A 2005 Missouri law that placed caps on non-economic damages in the amount of $350,000 is presently being challenged as unconstitutional in a case before the Supreme Court of Missouri. The case involves a medical malpractice claim arising out of the birth of a baby in Missouri on November 1, 2006. The Supreme Court of Missouri heard the parties’ oral arguments in support of their respective positions on March 27, 2012. It is uncertain when the Supreme Court of Missouri may issue its decision in the case.
According to the allegations in the medical malpractice lawsuit filed in 2009, the medical personnel in the hospital who participated in the labor and delivery of the plaintiff’s baby were negligent in their medical care and their medical negligence resulted in catastrophic and disabling brain injuries to the newborn.
At the time of the jury trial in 2011, the then 5 year old had the mental capacity of a 3 year old and will remain at that mental capacity for the rest of his life. The child suffers from cerebral palsy and will never be able to walk.
The medical malpractice jury awarded damages in the amount of $4,821,000, of which $1.45 million was for noneconomic damages (mental anguish, pain and suffering, etc.). The trial judge then reduced the noneconomic damages award to $350,000 (the amount of the Missouri cap on noneconomic damages) without the jury ever knowing about the cap (as required by the Missouri law).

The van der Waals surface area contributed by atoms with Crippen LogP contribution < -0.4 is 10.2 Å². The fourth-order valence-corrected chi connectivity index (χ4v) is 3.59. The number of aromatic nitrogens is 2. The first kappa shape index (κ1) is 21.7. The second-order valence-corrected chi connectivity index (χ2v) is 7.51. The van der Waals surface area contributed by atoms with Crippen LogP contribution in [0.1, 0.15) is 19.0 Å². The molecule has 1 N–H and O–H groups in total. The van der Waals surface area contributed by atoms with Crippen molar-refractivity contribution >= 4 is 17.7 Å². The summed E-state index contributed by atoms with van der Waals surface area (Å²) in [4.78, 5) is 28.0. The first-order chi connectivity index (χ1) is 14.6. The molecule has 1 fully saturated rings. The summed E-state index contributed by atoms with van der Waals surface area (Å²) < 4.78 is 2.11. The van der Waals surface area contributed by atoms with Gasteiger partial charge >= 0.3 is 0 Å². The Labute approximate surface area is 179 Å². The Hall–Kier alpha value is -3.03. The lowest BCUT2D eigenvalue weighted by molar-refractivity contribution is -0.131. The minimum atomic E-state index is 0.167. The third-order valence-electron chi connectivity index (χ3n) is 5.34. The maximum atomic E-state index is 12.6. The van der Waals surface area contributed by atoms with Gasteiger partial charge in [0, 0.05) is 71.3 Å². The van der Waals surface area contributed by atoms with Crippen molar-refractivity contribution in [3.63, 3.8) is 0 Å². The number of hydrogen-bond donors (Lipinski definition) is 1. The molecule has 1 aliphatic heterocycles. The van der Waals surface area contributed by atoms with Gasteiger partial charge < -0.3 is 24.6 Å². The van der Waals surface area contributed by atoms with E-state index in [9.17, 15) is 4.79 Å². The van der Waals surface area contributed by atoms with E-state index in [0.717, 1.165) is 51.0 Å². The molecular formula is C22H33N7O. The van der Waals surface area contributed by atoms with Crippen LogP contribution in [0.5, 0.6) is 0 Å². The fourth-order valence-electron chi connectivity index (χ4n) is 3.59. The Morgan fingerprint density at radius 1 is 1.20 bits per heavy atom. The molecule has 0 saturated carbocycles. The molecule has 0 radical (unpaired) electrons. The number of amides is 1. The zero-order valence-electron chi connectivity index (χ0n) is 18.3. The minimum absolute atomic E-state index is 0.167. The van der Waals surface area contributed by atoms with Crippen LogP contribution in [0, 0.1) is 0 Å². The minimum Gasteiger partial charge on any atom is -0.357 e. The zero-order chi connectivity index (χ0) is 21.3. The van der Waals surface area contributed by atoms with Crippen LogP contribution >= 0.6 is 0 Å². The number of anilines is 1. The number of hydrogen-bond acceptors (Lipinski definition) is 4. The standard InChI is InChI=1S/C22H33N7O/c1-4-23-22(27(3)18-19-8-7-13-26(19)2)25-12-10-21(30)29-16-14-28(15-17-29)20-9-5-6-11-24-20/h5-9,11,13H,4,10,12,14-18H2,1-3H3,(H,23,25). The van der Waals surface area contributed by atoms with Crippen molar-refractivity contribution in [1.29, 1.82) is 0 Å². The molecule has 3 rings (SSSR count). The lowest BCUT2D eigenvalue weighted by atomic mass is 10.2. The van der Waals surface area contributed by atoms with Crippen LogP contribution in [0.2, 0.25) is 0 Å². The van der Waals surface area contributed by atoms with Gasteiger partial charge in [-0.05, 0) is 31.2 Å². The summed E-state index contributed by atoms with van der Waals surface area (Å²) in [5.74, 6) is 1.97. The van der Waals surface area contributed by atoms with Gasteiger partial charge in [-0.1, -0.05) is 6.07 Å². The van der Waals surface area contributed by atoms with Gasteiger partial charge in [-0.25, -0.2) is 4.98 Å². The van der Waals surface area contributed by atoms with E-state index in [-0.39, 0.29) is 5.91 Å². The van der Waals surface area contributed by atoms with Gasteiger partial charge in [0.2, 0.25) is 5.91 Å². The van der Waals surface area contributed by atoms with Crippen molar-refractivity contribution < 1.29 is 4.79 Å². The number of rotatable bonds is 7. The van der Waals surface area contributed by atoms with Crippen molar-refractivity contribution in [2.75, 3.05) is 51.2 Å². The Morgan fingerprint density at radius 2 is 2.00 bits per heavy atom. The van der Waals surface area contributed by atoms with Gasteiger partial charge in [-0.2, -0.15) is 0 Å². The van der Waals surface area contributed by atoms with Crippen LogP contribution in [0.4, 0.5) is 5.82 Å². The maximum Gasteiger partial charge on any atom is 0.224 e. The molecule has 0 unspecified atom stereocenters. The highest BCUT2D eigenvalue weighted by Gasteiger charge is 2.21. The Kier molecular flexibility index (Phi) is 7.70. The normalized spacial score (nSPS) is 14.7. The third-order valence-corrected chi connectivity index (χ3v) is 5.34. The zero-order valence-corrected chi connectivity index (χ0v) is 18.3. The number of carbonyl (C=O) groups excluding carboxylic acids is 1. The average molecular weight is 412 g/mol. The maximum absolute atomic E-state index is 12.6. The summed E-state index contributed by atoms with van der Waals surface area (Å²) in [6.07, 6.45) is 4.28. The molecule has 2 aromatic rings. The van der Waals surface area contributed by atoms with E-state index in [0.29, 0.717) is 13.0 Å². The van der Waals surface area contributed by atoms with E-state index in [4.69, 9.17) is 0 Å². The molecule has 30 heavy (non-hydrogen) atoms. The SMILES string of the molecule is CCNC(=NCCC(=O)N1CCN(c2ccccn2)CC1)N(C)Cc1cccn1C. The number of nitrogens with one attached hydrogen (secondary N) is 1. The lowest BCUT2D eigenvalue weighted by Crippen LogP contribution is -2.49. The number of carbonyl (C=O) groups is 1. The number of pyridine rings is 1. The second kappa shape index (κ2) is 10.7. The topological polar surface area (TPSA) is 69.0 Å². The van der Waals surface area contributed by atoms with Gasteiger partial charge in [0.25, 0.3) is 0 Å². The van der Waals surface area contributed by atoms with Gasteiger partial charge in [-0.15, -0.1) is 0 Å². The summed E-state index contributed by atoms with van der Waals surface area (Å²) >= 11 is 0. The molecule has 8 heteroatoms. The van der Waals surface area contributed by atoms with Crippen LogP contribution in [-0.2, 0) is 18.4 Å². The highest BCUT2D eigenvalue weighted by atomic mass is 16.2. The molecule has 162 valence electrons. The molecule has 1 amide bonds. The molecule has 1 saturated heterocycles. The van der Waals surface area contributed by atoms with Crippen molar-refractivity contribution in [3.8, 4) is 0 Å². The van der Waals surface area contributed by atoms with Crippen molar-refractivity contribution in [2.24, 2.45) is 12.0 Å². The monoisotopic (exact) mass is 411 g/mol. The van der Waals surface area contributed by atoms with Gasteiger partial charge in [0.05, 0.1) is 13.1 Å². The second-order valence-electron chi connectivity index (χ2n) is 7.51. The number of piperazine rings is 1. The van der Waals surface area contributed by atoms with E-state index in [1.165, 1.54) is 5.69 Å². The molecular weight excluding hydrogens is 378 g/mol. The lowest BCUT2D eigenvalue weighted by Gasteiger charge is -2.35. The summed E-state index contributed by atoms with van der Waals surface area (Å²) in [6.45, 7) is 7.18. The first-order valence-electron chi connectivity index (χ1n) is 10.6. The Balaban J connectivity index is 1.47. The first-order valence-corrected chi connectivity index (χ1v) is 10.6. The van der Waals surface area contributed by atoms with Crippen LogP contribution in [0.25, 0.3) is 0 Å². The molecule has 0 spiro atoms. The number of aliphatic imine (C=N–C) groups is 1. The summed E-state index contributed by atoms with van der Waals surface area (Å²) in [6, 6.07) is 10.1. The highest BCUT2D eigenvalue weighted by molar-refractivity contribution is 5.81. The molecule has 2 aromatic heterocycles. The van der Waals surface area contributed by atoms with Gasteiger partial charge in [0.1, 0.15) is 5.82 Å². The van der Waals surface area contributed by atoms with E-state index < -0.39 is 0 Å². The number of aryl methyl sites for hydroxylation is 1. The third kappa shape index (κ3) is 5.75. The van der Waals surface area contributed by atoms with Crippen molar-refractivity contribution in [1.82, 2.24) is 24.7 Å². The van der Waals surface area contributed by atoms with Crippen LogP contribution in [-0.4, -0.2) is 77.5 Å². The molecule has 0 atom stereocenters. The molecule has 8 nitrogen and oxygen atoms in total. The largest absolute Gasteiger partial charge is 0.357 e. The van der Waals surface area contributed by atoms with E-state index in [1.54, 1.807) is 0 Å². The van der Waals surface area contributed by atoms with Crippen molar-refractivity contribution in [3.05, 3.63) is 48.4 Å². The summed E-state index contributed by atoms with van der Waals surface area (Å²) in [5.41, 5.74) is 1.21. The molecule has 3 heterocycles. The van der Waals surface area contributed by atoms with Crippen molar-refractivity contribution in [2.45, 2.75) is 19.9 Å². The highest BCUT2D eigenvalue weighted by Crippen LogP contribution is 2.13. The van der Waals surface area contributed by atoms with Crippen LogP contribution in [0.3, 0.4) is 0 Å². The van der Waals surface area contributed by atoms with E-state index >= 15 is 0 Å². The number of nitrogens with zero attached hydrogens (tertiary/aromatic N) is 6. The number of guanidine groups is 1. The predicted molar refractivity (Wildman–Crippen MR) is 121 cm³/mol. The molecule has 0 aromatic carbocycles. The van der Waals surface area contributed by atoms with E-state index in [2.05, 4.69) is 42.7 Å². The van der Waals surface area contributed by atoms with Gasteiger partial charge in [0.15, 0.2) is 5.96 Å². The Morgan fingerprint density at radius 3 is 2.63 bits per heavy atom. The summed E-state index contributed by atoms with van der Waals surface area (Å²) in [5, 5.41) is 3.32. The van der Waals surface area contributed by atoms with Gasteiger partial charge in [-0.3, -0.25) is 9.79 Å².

The constitutional challenge to the Missouri noneconomic damages cap is based on the arguments that it is a violation of the right to trial by jury inasmuch as the jury’s verdict is reduced to the arbitrary limit of the noneconomic damages cap as provided in the Missouri law and it is also a violation of the equal protection clause inasmuch as the negligent health care providers are given special protection/treatment under the law. The successful medical malpractice plaintiff (the mother of the child on her child’s behalf) also argues that the cap violates the separation of powers by invading the judiciary’s traditional function of assessing on a case-by-case basis whether a jury’s damages award is excessive, inadequate, or against the weight of the evidence.
About 30 states in the United States have enacted caps on medical malpractice damages in one form or another. The caps on noneconomic damages have been challenged in the highest courts of many states, with some states upholding the caps as being constitutional and others finding the caps on damages to be defective as unconstitutional or for other reasons.
If you or a family member were the victim of medical malpractice in Missouri or in another state in the United States, you may have the right to obtain compensation for your injuries and losses. A medical malpractice attorney in your state may help you determine if you have the basis for bringing a medical malpractice claim and to file a medical malpractice claim on your behalf, if appropriate.
Click here to visit our website or telephone us toll free at 800-295-3959 to be connected with medical malpractice lawyers in your state who may be able to help you with your possible medical malpractice case.
Turn to us when you don’t know where to turn.